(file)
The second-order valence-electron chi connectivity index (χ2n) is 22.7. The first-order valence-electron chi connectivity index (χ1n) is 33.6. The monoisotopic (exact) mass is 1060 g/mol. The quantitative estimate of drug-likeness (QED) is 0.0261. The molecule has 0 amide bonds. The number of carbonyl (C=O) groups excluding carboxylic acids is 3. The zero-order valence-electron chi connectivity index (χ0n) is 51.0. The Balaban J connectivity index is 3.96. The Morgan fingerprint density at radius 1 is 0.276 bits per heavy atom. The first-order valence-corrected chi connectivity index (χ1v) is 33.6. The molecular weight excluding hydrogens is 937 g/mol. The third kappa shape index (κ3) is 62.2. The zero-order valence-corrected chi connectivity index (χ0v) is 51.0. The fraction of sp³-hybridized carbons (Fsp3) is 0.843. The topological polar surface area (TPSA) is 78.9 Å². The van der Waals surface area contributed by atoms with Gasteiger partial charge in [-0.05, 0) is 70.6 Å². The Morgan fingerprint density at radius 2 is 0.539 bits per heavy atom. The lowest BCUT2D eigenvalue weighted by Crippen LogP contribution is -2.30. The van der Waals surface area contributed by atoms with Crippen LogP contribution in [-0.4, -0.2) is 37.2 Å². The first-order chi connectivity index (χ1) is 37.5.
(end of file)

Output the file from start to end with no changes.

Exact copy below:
The second-order valence-electron chi connectivity index (χ2n) is 22.7. The first-order valence-electron chi connectivity index (χ1n) is 33.6. The monoisotopic (exact) mass is 1060 g/mol. The quantitative estimate of drug-likeness (QED) is 0.0261. The molecule has 0 amide bonds. The number of carbonyl (C=O) groups excluding carboxylic acids is 3. The zero-order valence-electron chi connectivity index (χ0n) is 51.0. The Balaban J connectivity index is 3.96. The Morgan fingerprint density at radius 1 is 0.276 bits per heavy atom. The first-order valence-corrected chi connectivity index (χ1v) is 33.6. The molecular weight excluding hydrogens is 937 g/mol. The third kappa shape index (κ3) is 62.2. The zero-order valence-corrected chi connectivity index (χ0v) is 51.0. The fraction of sp³-hybridized carbons (Fsp3) is 0.843. The topological polar surface area (TPSA) is 78.9 Å². The van der Waals surface area contributed by atoms with Gasteiger partial charge in [-0.05, 0) is 70.6 Å². The Morgan fingerprint density at radius 2 is 0.539 bits per heavy atom. The lowest BCUT2D eigenvalue weighted by Crippen LogP contribution is -2.30. The van der Waals surface area contributed by atoms with Crippen LogP contribution in [-0.4, -0.2) is 37.2 Å². The first-order chi connectivity index (χ1) is 37.5.